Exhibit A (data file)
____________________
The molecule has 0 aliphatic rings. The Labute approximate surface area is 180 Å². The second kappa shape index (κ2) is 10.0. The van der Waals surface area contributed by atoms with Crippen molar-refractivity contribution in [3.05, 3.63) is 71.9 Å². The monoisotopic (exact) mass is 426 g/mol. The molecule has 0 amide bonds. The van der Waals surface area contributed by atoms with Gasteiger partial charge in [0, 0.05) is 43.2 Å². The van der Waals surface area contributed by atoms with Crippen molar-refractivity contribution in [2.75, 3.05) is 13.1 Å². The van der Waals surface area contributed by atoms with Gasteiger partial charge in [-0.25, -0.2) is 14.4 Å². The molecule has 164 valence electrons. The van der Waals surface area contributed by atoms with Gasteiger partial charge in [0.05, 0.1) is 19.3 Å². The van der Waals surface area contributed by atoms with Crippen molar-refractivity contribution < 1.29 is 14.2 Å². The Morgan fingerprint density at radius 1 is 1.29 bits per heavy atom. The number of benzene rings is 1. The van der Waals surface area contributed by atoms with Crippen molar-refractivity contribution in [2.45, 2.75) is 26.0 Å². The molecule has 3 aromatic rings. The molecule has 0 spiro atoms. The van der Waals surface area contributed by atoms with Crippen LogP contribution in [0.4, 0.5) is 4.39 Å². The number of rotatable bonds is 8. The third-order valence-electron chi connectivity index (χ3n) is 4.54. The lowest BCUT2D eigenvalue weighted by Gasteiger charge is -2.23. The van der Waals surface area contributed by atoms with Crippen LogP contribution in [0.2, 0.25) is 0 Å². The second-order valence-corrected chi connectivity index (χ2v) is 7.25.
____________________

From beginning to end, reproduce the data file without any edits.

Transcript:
The molecule has 0 aliphatic rings. The Labute approximate surface area is 180 Å². The second kappa shape index (κ2) is 10.0. The van der Waals surface area contributed by atoms with Crippen molar-refractivity contribution in [3.05, 3.63) is 71.9 Å². The monoisotopic (exact) mass is 426 g/mol. The molecule has 0 amide bonds. The van der Waals surface area contributed by atoms with Gasteiger partial charge in [0, 0.05) is 43.2 Å². The van der Waals surface area contributed by atoms with Crippen molar-refractivity contribution in [2.75, 3.05) is 13.1 Å². The van der Waals surface area contributed by atoms with Gasteiger partial charge in [-0.25, -0.2) is 14.4 Å². The molecule has 164 valence electrons. The van der Waals surface area contributed by atoms with Gasteiger partial charge in [0.05, 0.1) is 19.3 Å². The van der Waals surface area contributed by atoms with Crippen molar-refractivity contribution < 1.29 is 14.2 Å². The Morgan fingerprint density at radius 1 is 1.29 bits per heavy atom. The number of benzene rings is 1. The van der Waals surface area contributed by atoms with Crippen molar-refractivity contribution in [2.45, 2.75) is 26.0 Å². The molecule has 3 aromatic rings. The molecule has 0 spiro atoms. The van der Waals surface area contributed by atoms with Crippen LogP contribution in [0.4, 0.5) is 4.39 Å². The number of rotatable bonds is 8. The third-order valence-electron chi connectivity index (χ3n) is 4.54. The lowest BCUT2D eigenvalue weighted by Gasteiger charge is -2.23. The van der Waals surface area contributed by atoms with Crippen LogP contribution in [0.2, 0.25) is 0 Å². The second-order valence-corrected chi connectivity index (χ2v) is 7.25.